As the gas shortage on the East Coast has lingered on in the wake of Superstorm Sandy, recovery is not only at a slow pace, but tensions have been raised among many frustrated motorists for a number of reasons.
In the aftermath of the Hurricane, gas stations and their customers fell victim, as well as the lives lost in New York, the hundreds of homes shattered and the millions of houses and workplaces without power.
Frustrations were alive around Woodlawn - between McLean Avenue and Katonah Avenue - since Thursday, as people queued for hours in their vehicles as well as on foot in hopes of filling their tanks and containers with fuel.
Katonah Avenue in the Bronx became a talking point of many locals on Thursday when reality hit that fuel was in fact very limited following harbors being shut along with the struggle for wholesale gasoline suppliers to transport the gas.
Many gas stations in the area still do not have electricity as IrishCentral Community News goes to print on Sunday evening. The large BP on 233rd and Van Cortland has remained in darkness, along with surrounding houses, stores and bars since Sandy hit.
This has exacerbated the situation, forcing regular customers to burn more fuel traveling to other stations in the area, burning more fuel on the way and adding to longer lines.
The Hess gas station on Katonah Avenue on 233rd was bombarded with customers all through the day and night on Thursday.
Tempers fueled among drivers who waited in line for hours to purchase fuel- sometimes only being allowed half a tank, and sometimes not getting fuel at all.
One local Irish girl sat in line on Thursday only to witness one man try to jump the line in his truck, and then had another man get out of his car to roar abuse. "I'll kill your mother!" is what the man said to the guy who tried jumping the line," said the young woman.
Lines continued constantly all day Thursday, right into the night, stretching all the way down Katonah, around Van Cortland, meeting back at 233rd street, where yet more tempers flared.
Residents on Katonah Avenue got a full view of one gypsy cab pass out another string of cars right outside St.Barnabas school on Thursday night.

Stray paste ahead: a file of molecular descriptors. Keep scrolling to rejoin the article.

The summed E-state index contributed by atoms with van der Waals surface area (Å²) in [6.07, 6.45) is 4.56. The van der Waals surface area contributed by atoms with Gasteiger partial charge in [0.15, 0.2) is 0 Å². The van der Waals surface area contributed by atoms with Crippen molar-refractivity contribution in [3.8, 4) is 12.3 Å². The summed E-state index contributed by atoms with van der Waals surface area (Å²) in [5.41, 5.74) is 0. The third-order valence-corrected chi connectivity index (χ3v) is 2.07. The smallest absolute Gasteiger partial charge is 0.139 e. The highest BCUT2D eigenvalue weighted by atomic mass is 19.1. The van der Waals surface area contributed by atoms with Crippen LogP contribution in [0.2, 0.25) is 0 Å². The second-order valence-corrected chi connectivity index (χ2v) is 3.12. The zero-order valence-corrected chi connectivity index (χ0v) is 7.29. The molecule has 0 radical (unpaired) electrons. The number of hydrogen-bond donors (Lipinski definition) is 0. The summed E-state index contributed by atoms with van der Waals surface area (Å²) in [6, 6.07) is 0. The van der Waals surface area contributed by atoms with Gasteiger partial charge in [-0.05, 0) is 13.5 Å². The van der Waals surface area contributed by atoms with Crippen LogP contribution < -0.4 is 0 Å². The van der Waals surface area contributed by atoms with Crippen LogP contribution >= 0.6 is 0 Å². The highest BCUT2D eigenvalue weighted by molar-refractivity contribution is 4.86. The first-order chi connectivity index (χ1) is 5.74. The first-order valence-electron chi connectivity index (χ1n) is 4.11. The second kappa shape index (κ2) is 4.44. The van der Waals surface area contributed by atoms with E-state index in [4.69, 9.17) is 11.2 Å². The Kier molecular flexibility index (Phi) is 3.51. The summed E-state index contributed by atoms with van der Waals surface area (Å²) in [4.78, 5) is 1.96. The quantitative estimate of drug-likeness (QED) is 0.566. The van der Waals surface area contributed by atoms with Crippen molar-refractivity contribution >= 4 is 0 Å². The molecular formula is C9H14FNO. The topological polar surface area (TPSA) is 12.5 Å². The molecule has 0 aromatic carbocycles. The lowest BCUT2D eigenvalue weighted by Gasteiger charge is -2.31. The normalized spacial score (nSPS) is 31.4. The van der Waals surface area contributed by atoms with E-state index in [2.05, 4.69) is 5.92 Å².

"A couple of guys got out of a car and went toward the cab with a bat. They smashed the back window of the cab before reaching in and punching the cab driver and then they pulled him out. The cops came along and the cab driver got back into the car while the gang of men threw the bat under the car and returned to the line. The cops, again, took the cab driver out of the vehicle and proceeded to turn the car around to face the other direction to send him to the back of the line,” said an eyewitness who asked not to be named because he is undocumented.
Lines were still as long in the late hours of Thursday night early hours of Friday morning. Many cars had their engines turned off to conserve gas, while some vehicles could be seen rolling along after running out of all gas.
On Friday morning at 11.45am, cops made the announcement on Katonah Avenue that was no more gas.
The line ceased from what was a mile long line to a couple of dozen cars who remained in line in hopes of another delivery coming soon.
Other customers were forced to go elsewhere, but their options were slim as no other gas stations in the area had gas or power.
Following the announcement, the avenue became alive with more frustrated people. People stood outside in their pyjamas talking and bickering.
Angelico's Bakery on Katonah was full, all morning and all day, with customers anticipating fuel stopping in for coffee and a pastry. Workers said that it had just been mayhem all week. The bakery even ran out of bagels and some baked goods- the shelves were cleared.
The deli next door also said that they had not stopped all week. The store usually closes between 11pm and 1am, but they were forced to stay open to accommodate motorists throughout the night.
After just over an hour, the savior truck arrived to the Hess station on Katonah, much to the delight of customers in car and on foot who decided to wait on line.
Within no time, the line was backed up all the way around to Van Cortland.
Cops from the 47th Precinct monitored the area on Friday afternoon- directing traffic, and cars to the pumps.
A police officer from the 47th Precinct described customers as being ''agitated and frustrated." "I don't blame them, it shouldn't be this way because the harbors are closed. People need to get to work, people have stuff to do, they need gas. People have been waiting hours, and there has been some scuffles between drivers."
"There is no limit to the amount of gasoline but the price has increased due to demand."
Allison Traynor, a local resident waited in line for over an hour, only to see the pumps run dry when she got there. "It ran out as I got to the pumps, so I left."
After leaving the station, more gas arrived so she decided to return, this time to fill up cans.
"I ended up leaving again, I spoke to a man who had been waiting two hours and twenty five minutes so I decided I'd do without!"
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